You may be sick of Greece and the European Union (I hear about it every day), but there is no doubt about its continuing grip on the markets.
When I took my wife out for a Valentine’s Day dinner last night, futures were at roughly 1,347. When I checked shortly after 10 p.m. ET, they had jumped to 1,357.
Ten points in a few hours? Huh? It was all on vague comments from the People Bank of China’s Governor Zhou Xiaochuan that China was willing to play a role in helping Europe out by buying euro zone government debt , similar to comments made by other Chinese officials in the past.
A teleconference of euro zone finance ministers is scheduled for 11 a.m. ET, but it’s still not clear what the Greeks will be delivering. Finance Minister Evangelos Venizelos told the BBC that there was agreement on cutting 325 million euros ($426 million) from defense, health, and local government budgets, along with the terms of the private sector (PSI) debt negotiations. We’ll see.
There are conflicting reports as to whether both main political parties have definitively signed an agreement to implement the austerity bill signed Sunday, regardless of the outcome of the elections.
If this is not confusing enough, there is a vague story floating around that Greek aid might be delayed, possibly until after the Greek elections in April, which makes little sense since they will run out of money before that. Will the EU or International Monetary Fund advance an emergency “bridge loan” to cover the 14.5 billion euro ($19 billion) debt payment due March 20?
It gets curiouser and curiouser.
Earnings season continues, with mixed results:
Owens Corning slumps 4.6 percent pre-open after the building materials maker posted weaker-than-expected fourth-quarter profit. Despite missing estimates, the company reported earnings of $0.40 per share ex-items, compared to a loss of $0.89 a share a year ago. Owens Corning’s fourth-quarter profit was helped by lower operating expenses, which were nearly cut in half to $142 million. The composites maker saw sales improve for its roofing and insulation materials last year despite a prolonged lag in the U.S. housing market.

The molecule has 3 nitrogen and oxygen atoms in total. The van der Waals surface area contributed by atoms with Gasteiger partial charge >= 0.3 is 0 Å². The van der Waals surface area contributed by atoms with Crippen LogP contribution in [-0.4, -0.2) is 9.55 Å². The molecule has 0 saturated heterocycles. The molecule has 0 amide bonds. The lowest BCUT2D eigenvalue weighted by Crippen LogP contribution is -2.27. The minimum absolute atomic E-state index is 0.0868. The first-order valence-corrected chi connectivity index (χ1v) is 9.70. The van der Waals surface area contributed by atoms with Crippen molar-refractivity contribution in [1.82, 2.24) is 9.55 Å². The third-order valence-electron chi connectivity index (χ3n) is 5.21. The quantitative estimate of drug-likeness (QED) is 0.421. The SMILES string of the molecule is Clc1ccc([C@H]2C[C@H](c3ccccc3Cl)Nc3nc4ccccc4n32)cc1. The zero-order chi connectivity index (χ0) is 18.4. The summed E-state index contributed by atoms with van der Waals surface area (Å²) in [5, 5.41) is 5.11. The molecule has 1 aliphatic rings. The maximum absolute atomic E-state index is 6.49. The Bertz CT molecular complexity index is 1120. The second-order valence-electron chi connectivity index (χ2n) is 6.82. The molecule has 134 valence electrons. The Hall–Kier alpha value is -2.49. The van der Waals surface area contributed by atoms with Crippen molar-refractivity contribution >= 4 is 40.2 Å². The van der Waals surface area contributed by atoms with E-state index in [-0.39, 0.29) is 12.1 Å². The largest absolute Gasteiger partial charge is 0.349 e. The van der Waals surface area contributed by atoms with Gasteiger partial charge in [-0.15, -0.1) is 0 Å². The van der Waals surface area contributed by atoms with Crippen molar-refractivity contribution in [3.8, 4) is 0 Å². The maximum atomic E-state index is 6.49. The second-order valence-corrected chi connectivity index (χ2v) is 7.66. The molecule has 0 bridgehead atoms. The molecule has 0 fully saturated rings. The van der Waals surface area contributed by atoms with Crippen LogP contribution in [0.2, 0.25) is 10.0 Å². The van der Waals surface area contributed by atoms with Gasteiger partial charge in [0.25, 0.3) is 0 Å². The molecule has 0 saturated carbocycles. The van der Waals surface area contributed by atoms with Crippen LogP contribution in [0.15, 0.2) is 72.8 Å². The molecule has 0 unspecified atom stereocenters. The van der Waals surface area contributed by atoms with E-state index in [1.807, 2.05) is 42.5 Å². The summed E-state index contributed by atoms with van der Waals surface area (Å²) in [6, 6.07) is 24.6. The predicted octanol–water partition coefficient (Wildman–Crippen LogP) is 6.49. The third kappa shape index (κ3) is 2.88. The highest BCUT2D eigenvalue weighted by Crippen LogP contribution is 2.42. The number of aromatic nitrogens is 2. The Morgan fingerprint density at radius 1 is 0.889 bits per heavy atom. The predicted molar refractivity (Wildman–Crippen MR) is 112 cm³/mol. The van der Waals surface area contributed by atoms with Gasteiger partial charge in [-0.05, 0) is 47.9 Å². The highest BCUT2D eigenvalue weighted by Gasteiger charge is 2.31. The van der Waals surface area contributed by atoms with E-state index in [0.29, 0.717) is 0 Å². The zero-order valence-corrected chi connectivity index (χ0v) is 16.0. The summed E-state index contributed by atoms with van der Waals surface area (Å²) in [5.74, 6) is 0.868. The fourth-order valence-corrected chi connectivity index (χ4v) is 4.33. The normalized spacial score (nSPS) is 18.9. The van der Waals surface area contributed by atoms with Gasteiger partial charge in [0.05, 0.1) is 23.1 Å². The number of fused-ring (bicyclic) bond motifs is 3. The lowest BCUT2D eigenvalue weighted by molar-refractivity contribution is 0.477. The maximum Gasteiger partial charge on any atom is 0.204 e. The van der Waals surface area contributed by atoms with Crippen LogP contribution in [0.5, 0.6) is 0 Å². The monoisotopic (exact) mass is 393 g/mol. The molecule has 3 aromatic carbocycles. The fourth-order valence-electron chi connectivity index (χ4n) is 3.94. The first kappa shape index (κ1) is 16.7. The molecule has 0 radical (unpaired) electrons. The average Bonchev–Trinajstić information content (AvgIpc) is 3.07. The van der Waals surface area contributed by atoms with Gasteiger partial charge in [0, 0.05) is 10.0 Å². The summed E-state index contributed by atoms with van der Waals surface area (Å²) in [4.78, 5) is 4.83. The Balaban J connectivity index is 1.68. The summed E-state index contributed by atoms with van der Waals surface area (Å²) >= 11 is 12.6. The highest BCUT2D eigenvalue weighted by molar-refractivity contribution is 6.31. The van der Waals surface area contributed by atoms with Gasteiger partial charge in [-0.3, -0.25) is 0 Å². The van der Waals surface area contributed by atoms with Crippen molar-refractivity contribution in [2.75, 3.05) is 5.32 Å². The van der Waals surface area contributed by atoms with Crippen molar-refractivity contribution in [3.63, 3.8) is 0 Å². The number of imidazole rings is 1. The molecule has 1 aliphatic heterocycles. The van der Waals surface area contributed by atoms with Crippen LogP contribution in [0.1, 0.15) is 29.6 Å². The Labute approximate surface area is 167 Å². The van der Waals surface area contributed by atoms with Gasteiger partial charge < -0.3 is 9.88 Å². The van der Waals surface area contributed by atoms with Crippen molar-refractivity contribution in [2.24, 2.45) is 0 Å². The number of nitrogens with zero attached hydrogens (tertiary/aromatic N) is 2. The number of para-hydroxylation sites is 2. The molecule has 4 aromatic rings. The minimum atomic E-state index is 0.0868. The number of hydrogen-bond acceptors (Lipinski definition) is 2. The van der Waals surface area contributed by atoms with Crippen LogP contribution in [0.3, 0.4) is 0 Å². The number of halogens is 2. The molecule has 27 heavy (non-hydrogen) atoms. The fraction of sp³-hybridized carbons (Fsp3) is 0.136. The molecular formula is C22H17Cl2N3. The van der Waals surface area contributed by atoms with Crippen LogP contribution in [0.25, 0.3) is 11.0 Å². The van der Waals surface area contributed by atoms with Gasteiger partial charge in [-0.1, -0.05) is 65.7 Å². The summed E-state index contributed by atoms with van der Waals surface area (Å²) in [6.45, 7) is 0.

Abercrombie & Fitch up pre-open on a roughly in-line quarter, even though the retailer’s fourth-quarter profit sank by 79 percent as margins suffered from markdowns and same-store sales struggled at its namesake brand. Abercrombie & Fitch reported fourth-quarter earnings of 22 cents a share, versus $1.03 per share a year ago. Excluding items, the company’s fourth-quarter earnings per share was $1.12, in line with expectations. Same-store sales were flat and gross margin narrowed to 56.1 percent from 63.6 percent on lower-than-anticipated sales. Abercrombie & Fitch updated its 2012 forecast, calling for earnings per share of $3.50-$3.75, above the Street’s $3.47 estimate.
Deere & Co. shares are down slightly pre-open after the farm equipment maker beat first-quarter earnings per share estimates by 6 cents and raised its forecast for the year. Deere, which rakes in one-third of its business from outside the U.S. and Canada, said strong equipment sales, especially abroad, boosted its quarterly earnings by 4 percent. The company raised its 2012 net income forecast to $3.275 billion from $3.2 billion and maintained its outlook of 15 percent sales growth.
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